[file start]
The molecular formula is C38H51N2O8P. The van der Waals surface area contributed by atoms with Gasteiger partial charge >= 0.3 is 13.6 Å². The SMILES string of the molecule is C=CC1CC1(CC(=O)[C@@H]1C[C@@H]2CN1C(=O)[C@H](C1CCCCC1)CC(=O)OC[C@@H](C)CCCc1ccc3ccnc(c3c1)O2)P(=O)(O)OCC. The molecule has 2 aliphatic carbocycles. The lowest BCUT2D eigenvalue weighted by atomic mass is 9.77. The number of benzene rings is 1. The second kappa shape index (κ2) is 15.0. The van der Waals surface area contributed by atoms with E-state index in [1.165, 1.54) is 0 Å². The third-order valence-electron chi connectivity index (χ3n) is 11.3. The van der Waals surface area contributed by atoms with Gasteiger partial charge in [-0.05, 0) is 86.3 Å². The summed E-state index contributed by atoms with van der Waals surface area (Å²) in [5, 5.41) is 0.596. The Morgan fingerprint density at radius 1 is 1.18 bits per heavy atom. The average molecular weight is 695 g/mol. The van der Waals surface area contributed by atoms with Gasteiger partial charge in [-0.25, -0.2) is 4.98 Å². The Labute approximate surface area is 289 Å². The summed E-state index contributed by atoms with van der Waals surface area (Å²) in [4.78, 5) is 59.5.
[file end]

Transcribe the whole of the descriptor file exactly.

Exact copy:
The molecular formula is C38H51N2O8P. The van der Waals surface area contributed by atoms with Gasteiger partial charge >= 0.3 is 13.6 Å². The SMILES string of the molecule is C=CC1CC1(CC(=O)[C@@H]1C[C@@H]2CN1C(=O)[C@H](C1CCCCC1)CC(=O)OC[C@@H](C)CCCc1ccc3ccnc(c3c1)O2)P(=O)(O)OCC. The molecule has 2 aliphatic carbocycles. The lowest BCUT2D eigenvalue weighted by atomic mass is 9.77. The number of benzene rings is 1. The second kappa shape index (κ2) is 15.0. The van der Waals surface area contributed by atoms with E-state index in [1.165, 1.54) is 0 Å². The third-order valence-electron chi connectivity index (χ3n) is 11.3. The van der Waals surface area contributed by atoms with Gasteiger partial charge in [-0.05, 0) is 86.3 Å². The summed E-state index contributed by atoms with van der Waals surface area (Å²) in [5, 5.41) is 0.596. The Morgan fingerprint density at radius 1 is 1.18 bits per heavy atom. The average molecular weight is 695 g/mol. The van der Waals surface area contributed by atoms with Gasteiger partial charge in [-0.25, -0.2) is 4.98 Å². The Labute approximate surface area is 289 Å². The summed E-state index contributed by atoms with van der Waals surface area (Å²) in [4.78, 5) is 59.5.